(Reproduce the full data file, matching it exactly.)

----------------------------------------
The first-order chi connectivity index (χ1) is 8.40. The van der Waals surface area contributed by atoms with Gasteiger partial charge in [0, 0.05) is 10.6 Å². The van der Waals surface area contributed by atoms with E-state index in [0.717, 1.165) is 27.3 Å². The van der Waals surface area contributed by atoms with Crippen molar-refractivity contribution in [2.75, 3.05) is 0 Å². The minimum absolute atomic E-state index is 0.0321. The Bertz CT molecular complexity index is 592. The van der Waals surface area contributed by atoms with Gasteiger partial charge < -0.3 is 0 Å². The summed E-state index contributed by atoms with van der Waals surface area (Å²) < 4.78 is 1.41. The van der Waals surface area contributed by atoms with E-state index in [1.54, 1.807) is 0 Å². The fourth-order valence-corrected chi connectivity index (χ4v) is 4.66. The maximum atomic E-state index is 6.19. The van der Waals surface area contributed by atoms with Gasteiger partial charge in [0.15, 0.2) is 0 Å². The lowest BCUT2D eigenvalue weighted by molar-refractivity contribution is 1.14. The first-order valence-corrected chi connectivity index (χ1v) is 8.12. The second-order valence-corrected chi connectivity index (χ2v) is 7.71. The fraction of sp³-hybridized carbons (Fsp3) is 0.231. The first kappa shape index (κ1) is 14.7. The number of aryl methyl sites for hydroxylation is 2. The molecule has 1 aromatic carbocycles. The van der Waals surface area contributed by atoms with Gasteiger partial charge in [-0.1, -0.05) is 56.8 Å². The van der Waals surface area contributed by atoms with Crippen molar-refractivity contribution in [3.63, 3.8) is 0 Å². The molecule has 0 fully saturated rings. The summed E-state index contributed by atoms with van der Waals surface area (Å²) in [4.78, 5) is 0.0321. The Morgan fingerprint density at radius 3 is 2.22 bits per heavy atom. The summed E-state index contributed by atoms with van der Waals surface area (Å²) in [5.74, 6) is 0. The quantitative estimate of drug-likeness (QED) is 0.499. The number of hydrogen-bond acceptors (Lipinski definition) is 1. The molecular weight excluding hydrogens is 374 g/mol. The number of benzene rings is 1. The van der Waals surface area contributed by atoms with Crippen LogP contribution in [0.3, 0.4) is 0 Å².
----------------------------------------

The first-order chi connectivity index (χ1) is 8.40. The van der Waals surface area contributed by atoms with Gasteiger partial charge in [0, 0.05) is 10.6 Å². The van der Waals surface area contributed by atoms with E-state index in [0.717, 1.165) is 27.3 Å². The van der Waals surface area contributed by atoms with Crippen molar-refractivity contribution in [2.75, 3.05) is 0 Å². The minimum absolute atomic E-state index is 0.0321. The Bertz CT molecular complexity index is 592. The van der Waals surface area contributed by atoms with Gasteiger partial charge < -0.3 is 0 Å². The summed E-state index contributed by atoms with van der Waals surface area (Å²) < 4.78 is 1.41. The van der Waals surface area contributed by atoms with E-state index in [1.54, 1.807) is 0 Å². The fourth-order valence-corrected chi connectivity index (χ4v) is 4.66. The maximum atomic E-state index is 6.19. The van der Waals surface area contributed by atoms with Gasteiger partial charge in [0.15, 0.2) is 0 Å². The lowest BCUT2D eigenvalue weighted by molar-refractivity contribution is 1.14. The first-order valence-corrected chi connectivity index (χ1v) is 8.12. The second-order valence-corrected chi connectivity index (χ2v) is 7.71. The fraction of sp³-hybridized carbons (Fsp3) is 0.231. The first kappa shape index (κ1) is 14.7. The number of aryl methyl sites for hydroxylation is 2. The molecule has 1 aromatic carbocycles. The van der Waals surface area contributed by atoms with Gasteiger partial charge in [-0.1, -0.05) is 56.8 Å². The van der Waals surface area contributed by atoms with Crippen molar-refractivity contribution in [3.63, 3.8) is 0 Å². The molecule has 0 fully saturated rings. The summed E-state index contributed by atoms with van der Waals surface area (Å²) in [4.78, 5) is 0.0321. The Morgan fingerprint density at radius 3 is 2.22 bits per heavy atom. The summed E-state index contributed by atoms with van der Waals surface area (Å²) in [5.74, 6) is 0. The quantitative estimate of drug-likeness (QED) is 0.499. The number of hydrogen-bond acceptors (Lipinski definition) is 1. The molecular weight excluding hydrogens is 374 g/mol. The number of benzene rings is 1. The van der Waals surface area contributed by atoms with Crippen LogP contribution in [0.3, 0.4) is 0 Å².